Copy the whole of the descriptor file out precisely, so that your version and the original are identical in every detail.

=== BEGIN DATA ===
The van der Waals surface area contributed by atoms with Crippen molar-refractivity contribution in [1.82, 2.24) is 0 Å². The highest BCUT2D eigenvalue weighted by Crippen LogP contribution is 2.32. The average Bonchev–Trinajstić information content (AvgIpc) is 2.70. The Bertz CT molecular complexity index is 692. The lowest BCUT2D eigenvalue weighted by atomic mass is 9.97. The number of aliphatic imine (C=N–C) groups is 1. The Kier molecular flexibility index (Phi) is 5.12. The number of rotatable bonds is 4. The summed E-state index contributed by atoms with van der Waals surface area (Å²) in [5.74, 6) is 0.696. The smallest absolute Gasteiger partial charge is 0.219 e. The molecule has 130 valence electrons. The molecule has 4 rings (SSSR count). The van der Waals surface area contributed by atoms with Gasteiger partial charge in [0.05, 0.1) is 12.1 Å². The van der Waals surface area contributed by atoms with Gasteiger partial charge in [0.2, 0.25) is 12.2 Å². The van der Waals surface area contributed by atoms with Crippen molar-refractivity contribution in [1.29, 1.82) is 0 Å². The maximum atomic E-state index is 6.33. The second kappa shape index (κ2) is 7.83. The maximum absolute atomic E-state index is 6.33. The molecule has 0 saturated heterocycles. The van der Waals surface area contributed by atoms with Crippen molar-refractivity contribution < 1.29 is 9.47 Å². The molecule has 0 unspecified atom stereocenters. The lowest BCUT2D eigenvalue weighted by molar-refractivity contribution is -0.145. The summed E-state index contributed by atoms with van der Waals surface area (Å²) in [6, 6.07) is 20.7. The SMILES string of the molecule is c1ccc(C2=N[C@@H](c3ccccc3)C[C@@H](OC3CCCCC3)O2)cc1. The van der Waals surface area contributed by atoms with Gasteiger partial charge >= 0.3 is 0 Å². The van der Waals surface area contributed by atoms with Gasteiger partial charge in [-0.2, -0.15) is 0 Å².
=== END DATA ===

The van der Waals surface area contributed by atoms with Crippen molar-refractivity contribution in [1.82, 2.24) is 0 Å². The highest BCUT2D eigenvalue weighted by Crippen LogP contribution is 2.32. The average Bonchev–Trinajstić information content (AvgIpc) is 2.70. The Bertz CT molecular complexity index is 692. The lowest BCUT2D eigenvalue weighted by atomic mass is 9.97. The number of aliphatic imine (C=N–C) groups is 1. The Kier molecular flexibility index (Phi) is 5.12. The number of rotatable bonds is 4. The summed E-state index contributed by atoms with van der Waals surface area (Å²) in [5.74, 6) is 0.696. The smallest absolute Gasteiger partial charge is 0.219 e. The molecule has 130 valence electrons. The molecule has 4 rings (SSSR count). The van der Waals surface area contributed by atoms with Gasteiger partial charge in [0.05, 0.1) is 12.1 Å². The van der Waals surface area contributed by atoms with Gasteiger partial charge in [0.2, 0.25) is 12.2 Å². The van der Waals surface area contributed by atoms with Crippen molar-refractivity contribution in [1.29, 1.82) is 0 Å². The maximum atomic E-state index is 6.33. The second kappa shape index (κ2) is 7.83. The maximum absolute atomic E-state index is 6.33. The molecule has 0 saturated heterocycles. The van der Waals surface area contributed by atoms with Crippen molar-refractivity contribution < 1.29 is 9.47 Å². The molecule has 0 unspecified atom stereocenters. The lowest BCUT2D eigenvalue weighted by molar-refractivity contribution is -0.145. The summed E-state index contributed by atoms with van der Waals surface area (Å²) in [6, 6.07) is 20.7. The SMILES string of the molecule is c1ccc(C2=N[C@@H](c3ccccc3)C[C@@H](OC3CCCCC3)O2)cc1. The van der Waals surface area contributed by atoms with Gasteiger partial charge >= 0.3 is 0 Å². The van der Waals surface area contributed by atoms with Gasteiger partial charge in [-0.2, -0.15) is 0 Å².